Dec. 11, 2023 — This summer, the Department of Energy’s Oak Ridge National Laboratory welcomed more than 500 students to campus through the lab’s range of internship programs, which are offered in areas such as biology, national security and computing.
From May to August, staff from the Computing and Computational Sciences Directorate mentored 20 students through two internship programs — the Next Generation Pathways to Computing Summer School, also known as NEXTGENCOMPUTING and the Pathways to Computing Internship Program, or PCIP. These programs introduced students to the foundations of computational science and high-performance computing through tutorials, expert lectures and hands-on exercises.
NEXTGENCOMPUTING and PCIP are unique among ORNL computing internships because of their target demographic: high school and undergraduate students from underrepresented groups. The opportunity for early exploration of computing is one of the most important aspects of these programs for Verónica Melesse Vergara, System Acceptance and User Environment group leader and director of PCIP. She also co-leads NEXTGENCOMPUTING with Alison Melton, a public outreach and education specialist at ORNL.
“Our hope is that we can catch students before they’ve decided computing is not for them and show them career options and people that look like them that they can talk to,” Melesse Vergara said.
Opportunity and experience are important to Melesse Vergara, who is originally from Quito, Ecuador and studied mathematics, physics and computational science in the United States. As an international student, she was limited to on-campus internships and jobs that weren’t in her field. It wasn’t until her senior year that she landed her first job in computing at a company owned by her professor, computer scientist Dr. Richard Crandall. The experience helped Melesse Vergara discover careers in computing and influenced how she runs PCIP.
“One of my requirements if I was going to lead this internship was that international students would be allowed to participate,” Melesse Vergara said. “That was important to me. PCIP has always been open to everyone studying in the U.S.”
Melesse Vergara has worked at ORNL for nearly a decade and has led system testing and acceptance for both the IBM AC922 Summit supercomputer and the HPE Cray EX Frontier system, which is the first exascale supercomputer and the fastest in the world. She has also worked closely with other Oak Ridge Leadership Computing Facility staff to develop and facilitate high-performance computing education opportunities for staff, the general public and of course, students. The 2023 programs were developed in collaboration with ORNL HPC engineer Suzanne Parete-Koon, software engineer Suzanne Prentice, HPC engineer Togo Odbadrakh and postdoctoral research associate Nolan English.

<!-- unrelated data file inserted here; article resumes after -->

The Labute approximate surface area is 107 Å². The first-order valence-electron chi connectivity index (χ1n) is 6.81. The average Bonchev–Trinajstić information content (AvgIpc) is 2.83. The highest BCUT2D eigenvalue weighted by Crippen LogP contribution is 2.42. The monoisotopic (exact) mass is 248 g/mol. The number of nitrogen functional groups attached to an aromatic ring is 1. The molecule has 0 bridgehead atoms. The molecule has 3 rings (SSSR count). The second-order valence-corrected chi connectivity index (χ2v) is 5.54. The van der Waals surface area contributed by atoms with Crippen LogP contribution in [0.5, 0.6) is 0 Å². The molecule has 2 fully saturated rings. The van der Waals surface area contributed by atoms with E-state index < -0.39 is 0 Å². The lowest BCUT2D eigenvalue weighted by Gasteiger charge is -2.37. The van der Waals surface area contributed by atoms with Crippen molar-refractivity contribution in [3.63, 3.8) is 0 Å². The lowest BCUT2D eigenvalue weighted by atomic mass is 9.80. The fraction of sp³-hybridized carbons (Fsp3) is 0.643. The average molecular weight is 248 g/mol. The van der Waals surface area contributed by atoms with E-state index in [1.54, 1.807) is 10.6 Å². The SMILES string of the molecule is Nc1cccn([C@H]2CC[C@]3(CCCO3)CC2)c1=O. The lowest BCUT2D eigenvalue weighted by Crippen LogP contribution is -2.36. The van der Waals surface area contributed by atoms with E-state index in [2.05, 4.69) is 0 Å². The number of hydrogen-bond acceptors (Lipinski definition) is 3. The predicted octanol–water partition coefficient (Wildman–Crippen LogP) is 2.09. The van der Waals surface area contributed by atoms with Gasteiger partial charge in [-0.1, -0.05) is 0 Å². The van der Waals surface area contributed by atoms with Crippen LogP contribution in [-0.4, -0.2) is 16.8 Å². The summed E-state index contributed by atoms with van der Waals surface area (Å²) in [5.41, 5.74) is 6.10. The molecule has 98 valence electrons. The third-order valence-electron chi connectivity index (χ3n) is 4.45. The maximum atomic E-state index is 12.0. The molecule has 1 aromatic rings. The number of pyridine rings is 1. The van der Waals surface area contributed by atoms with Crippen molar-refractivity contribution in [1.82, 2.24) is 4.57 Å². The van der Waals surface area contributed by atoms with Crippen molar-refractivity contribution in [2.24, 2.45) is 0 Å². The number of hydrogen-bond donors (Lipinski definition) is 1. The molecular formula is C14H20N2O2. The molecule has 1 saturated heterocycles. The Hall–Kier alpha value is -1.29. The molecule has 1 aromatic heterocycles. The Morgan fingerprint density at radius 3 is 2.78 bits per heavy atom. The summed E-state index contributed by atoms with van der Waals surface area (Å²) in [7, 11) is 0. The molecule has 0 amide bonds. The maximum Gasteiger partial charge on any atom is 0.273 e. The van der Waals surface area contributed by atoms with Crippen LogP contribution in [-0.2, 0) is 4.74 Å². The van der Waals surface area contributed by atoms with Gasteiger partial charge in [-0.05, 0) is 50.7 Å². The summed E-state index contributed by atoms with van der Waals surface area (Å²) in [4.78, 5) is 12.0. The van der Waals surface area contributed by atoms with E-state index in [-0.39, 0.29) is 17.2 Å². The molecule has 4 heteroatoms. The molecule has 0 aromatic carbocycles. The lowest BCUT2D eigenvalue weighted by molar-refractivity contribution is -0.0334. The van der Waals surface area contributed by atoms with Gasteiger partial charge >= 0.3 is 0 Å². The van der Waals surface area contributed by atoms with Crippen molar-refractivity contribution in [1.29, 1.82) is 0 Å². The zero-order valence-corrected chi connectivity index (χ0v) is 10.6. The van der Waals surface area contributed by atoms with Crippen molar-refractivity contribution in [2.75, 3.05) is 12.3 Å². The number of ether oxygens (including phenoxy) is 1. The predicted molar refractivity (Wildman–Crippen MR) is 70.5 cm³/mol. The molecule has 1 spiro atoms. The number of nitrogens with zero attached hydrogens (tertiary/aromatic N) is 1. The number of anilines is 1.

PCIP began in 2019 with a focus on increasing diversity and participation from underrepresented groups in computing. During the 10-week program, students work with mentors on computing projects in domains ranging from astrophysics to AI and present at a poster session at the end of the summer.
The success of PCIP helped pave the way for CCSD’s newest computing internship, NEXTGENCOMPUTING, which is funded by DOE and is open to high school students and recent graduates from ORNL’s surrounding counites. During this year’s five-week program, students learned foundational computing concepts through an HPC crash course led by Parete-Koon and then applied those concepts to an AI-based team project in which they trained a robot to follow a set path. The project was an exciting challenge for NEXTGENCOMPUTING student Saachi Griffin.
“I learned how to train a neural network so that the robot could follow a road. We took over 200 photos of the road to train the neutral network,” Griffin said. “We got our robot, Gary, to complete five laps around the room!”
Programs such as PCIP and NEXTGENCOMPUTING, which are open to students without previous computing experience, are an essential part of developing and recruiting the next generation of HPC professionals, and Melesse Vergara is optimistic about the impact of the internships on curious students.
“We want them to see that there are diverse populations that work in science, technology and engineering at places like ORNL,” Melesse Vergara said. “They see that they could have a career that’s about making the world better.”
ORNL offers on-site internships during the summer and fall.
For more information about student programs, visit https://education.ornl.gov.
The OLCF is a DOE Office of Science user facility.
UT-Battelle manages ORNL for DOE’s Office of Science, the single largest supporter of basic research in the physical sciences in the United States. DOE’s Office of Science is working to address some of the most pressing challenges of our time. For more information, visit https://energy.gov/science.